The Bluebeards Revenge Strop
Posted by Brad Wicks on September 6, 2016 Grooming Tips, Manly things, Shaving Tips No Comments

Some bloke clearly much wiser than me (I think his name was Benjamin Franklin) once said: “By failing to prepare, you are preparing to fail.”

And never a truer word was spoken when it comes to the art of shaving with a cut-throat razor.

I wonder how many gentsrun the blade horizontally up the leather surface, with the blade flat against the leather and the sharp side facing you. At the end of the stroke, flip the blade over on its spine so it is facing away from you as you run the blade horizontally back down the strop out there start off enthusiastically with the new kit Granny bought them at Christmas but by January it’s stuffed in the back of the cupboard, the razor having apparently gone blunt. Sound familiar?

Then you, my friend, must invest in a strop.

No, a tantrum won’t fix this but The Bluebeards Revenge cut-throat, dual-sided razor strop will.

An essential piece of any open razor kit, a good quality strop helps align the edge of the blade before each shave and removes any microscopic burrs on there.

Sometimes referred to as knife steeling or strapping, stropping your razor will give you a better result and ultimately prolong the life of that sexy new silverware. Granny will be thrilled.

How to strop your cut-throat razor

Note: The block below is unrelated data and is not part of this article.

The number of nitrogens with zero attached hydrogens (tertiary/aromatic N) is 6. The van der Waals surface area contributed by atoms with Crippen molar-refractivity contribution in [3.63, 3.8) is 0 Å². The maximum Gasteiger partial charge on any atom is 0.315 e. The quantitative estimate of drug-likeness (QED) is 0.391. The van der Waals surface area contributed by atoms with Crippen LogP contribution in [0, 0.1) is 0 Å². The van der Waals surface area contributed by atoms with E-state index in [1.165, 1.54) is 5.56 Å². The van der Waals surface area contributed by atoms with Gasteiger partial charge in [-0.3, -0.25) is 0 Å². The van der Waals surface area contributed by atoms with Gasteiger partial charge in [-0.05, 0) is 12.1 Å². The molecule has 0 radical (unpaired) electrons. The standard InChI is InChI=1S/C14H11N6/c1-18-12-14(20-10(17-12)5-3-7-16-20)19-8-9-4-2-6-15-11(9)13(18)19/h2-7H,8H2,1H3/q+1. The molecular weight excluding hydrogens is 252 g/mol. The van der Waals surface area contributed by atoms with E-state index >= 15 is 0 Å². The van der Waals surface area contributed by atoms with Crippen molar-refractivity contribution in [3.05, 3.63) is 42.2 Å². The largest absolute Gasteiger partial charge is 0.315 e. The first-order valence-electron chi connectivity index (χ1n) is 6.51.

Stropping your razor takes time and patience, but it’s worth it!

Back in the day, the manliest of men would strop their razor by running it across the palm of their hand. On a side note, judging by his manly look I reckon Benjamin Franklin was a palm stropping kind of guy.

Nowadays, there’s no need for such danger stunts. The Bluebeards Revenge strop is the perfect partner for your manly Bluebeards cut-throat.

Here’s a handy guide on how to use it:

1. Start by fixing one end of the strop to the toothbrush holder, towel rail, your Nan in front of Antiques Roadshow, or any other immovable object.

2. Holding on to the other end, run the blade horizontally up the leather surface, with the blade flat against the leather and the sharp side facing you. At the end of the stroke, flip the blade over on its spine so it is facing away from you and run the blade back down the strop horizontally.

3. Make sure the strop is pulled tight as you do so and don’t put too much pressure on the blade, about as much as you’d use on your face.

4. The whole process should only take about one minute (do it around 60 times).